Thursday, October 21, 2021

Lab-grown ‘mini brains’ hint at treatments for neurodegenerative diseases

Mini brain organoids showing cortical-like structures 
Credit: Andras Lakatos
A common form of motor neuron disease, amyotrophic lateral sclerosis, often overlaps with frontotemporal dementia (ALS/FTD) and can affect younger people, occurring mostly after the age of 40-45. These conditions cause devastating symptoms of muscle weakness with changes in memory, behavior and personality. Being able to grow small organ-like models (organoids) of the brain allows the researchers to understand what happens at the earliest stages of ALS/FTD, long before symptoms begin to emerge, and to screen for potential drugs.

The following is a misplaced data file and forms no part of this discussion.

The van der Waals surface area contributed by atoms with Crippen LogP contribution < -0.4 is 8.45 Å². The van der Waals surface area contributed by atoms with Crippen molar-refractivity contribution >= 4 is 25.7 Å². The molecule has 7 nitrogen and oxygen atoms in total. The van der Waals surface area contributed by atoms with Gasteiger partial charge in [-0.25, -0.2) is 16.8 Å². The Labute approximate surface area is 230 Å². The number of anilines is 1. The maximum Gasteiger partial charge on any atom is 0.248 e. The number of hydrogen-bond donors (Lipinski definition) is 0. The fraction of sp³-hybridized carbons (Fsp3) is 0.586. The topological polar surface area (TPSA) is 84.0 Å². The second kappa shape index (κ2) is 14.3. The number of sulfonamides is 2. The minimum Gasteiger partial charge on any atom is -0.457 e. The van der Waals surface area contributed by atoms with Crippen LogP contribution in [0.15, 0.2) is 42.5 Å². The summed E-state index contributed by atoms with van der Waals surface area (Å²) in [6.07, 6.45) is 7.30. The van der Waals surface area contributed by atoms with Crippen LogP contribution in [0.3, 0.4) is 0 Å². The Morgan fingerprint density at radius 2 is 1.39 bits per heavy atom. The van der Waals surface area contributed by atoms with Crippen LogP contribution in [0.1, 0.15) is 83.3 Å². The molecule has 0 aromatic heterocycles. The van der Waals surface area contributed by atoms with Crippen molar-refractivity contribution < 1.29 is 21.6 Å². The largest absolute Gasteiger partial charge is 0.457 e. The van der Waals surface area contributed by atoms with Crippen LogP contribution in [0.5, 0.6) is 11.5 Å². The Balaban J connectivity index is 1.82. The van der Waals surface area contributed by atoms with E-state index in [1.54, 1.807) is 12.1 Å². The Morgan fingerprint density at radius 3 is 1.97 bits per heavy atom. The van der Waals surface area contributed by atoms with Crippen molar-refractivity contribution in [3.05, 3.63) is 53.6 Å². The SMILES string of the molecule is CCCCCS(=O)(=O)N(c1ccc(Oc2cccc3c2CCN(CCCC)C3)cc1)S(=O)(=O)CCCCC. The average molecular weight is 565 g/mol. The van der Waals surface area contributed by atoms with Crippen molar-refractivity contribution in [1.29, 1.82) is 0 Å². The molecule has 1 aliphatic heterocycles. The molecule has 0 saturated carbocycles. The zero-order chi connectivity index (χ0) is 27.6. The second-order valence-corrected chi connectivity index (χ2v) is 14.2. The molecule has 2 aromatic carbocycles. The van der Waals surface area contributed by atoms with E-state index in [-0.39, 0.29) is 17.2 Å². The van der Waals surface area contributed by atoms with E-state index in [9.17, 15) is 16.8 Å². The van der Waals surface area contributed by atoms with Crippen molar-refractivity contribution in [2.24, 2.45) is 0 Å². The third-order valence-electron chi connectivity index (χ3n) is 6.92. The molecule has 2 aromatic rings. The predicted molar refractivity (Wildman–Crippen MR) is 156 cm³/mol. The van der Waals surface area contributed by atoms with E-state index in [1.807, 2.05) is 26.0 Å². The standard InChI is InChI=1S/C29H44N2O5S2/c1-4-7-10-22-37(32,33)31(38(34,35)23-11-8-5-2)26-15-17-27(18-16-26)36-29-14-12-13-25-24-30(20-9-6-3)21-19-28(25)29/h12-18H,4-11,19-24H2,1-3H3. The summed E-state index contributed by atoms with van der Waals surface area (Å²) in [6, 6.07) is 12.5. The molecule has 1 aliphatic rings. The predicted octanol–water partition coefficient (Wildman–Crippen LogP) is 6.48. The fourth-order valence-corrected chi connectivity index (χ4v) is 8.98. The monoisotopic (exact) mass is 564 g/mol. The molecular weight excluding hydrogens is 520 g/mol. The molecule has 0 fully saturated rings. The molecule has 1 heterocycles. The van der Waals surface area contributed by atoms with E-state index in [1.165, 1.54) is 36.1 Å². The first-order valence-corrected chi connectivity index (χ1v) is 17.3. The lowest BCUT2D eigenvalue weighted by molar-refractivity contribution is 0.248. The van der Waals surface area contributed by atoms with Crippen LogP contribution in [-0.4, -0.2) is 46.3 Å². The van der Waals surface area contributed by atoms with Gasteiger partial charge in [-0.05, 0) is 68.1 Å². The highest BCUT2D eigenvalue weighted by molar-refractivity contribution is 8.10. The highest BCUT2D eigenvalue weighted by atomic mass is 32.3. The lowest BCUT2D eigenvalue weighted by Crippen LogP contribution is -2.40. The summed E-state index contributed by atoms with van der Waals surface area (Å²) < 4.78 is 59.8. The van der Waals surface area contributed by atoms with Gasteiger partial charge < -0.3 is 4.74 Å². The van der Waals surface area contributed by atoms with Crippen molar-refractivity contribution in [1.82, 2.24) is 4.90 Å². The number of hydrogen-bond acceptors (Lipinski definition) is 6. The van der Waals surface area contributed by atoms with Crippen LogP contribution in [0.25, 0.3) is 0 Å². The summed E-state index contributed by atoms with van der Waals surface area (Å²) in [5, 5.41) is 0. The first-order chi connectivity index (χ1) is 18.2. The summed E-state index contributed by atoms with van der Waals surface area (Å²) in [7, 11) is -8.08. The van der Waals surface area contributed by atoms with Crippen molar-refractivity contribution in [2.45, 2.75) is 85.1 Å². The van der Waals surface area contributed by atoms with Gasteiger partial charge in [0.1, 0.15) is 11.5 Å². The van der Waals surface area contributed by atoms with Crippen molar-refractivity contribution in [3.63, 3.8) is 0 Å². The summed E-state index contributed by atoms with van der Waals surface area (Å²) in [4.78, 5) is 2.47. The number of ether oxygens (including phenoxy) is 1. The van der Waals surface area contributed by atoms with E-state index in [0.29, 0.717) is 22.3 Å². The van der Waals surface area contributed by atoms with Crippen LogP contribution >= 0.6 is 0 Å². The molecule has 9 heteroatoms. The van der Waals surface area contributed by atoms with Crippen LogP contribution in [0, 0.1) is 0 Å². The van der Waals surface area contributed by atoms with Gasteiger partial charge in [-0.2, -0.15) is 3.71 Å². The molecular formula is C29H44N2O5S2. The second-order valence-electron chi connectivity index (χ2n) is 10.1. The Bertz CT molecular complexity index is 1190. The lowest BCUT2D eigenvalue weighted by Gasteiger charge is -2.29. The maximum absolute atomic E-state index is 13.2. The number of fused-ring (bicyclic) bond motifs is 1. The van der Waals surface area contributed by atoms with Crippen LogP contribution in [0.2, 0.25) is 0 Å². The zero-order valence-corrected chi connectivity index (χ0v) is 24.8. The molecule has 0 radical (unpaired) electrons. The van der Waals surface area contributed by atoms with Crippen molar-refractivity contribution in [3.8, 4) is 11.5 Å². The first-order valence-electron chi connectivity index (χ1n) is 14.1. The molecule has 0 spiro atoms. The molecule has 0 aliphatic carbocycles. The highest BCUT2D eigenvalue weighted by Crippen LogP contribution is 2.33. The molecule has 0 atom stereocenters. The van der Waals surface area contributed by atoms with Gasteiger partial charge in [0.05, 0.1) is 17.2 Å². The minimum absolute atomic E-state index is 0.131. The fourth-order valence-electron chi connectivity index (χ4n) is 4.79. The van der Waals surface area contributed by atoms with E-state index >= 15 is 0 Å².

In general, organoids, often referred to as ‘mini organs’, are being used increasingly to model human biology and disease. At the University of Cambridge alone, researchers use them to repair damaged livers, SARS-CoV-2 infection of the lungs and model the early stages of pregnancy, among many other areas of research.

Typically, researchers take cells from a patient’s skin and reprogram the cells back to their stem cell stage – a very early stage of development at which they have the potential to develop into most types of cell. These can then be grown in culture as 3D clusters that mimic particular elements of an organ. As many diseases are caused in part by defects in our DNA, this technique allows researchers to see how cellular changes – often associated with these genetic mutations – lead to disease.

'Raptor-like’ dinosaur revealed to be a timid vegetarian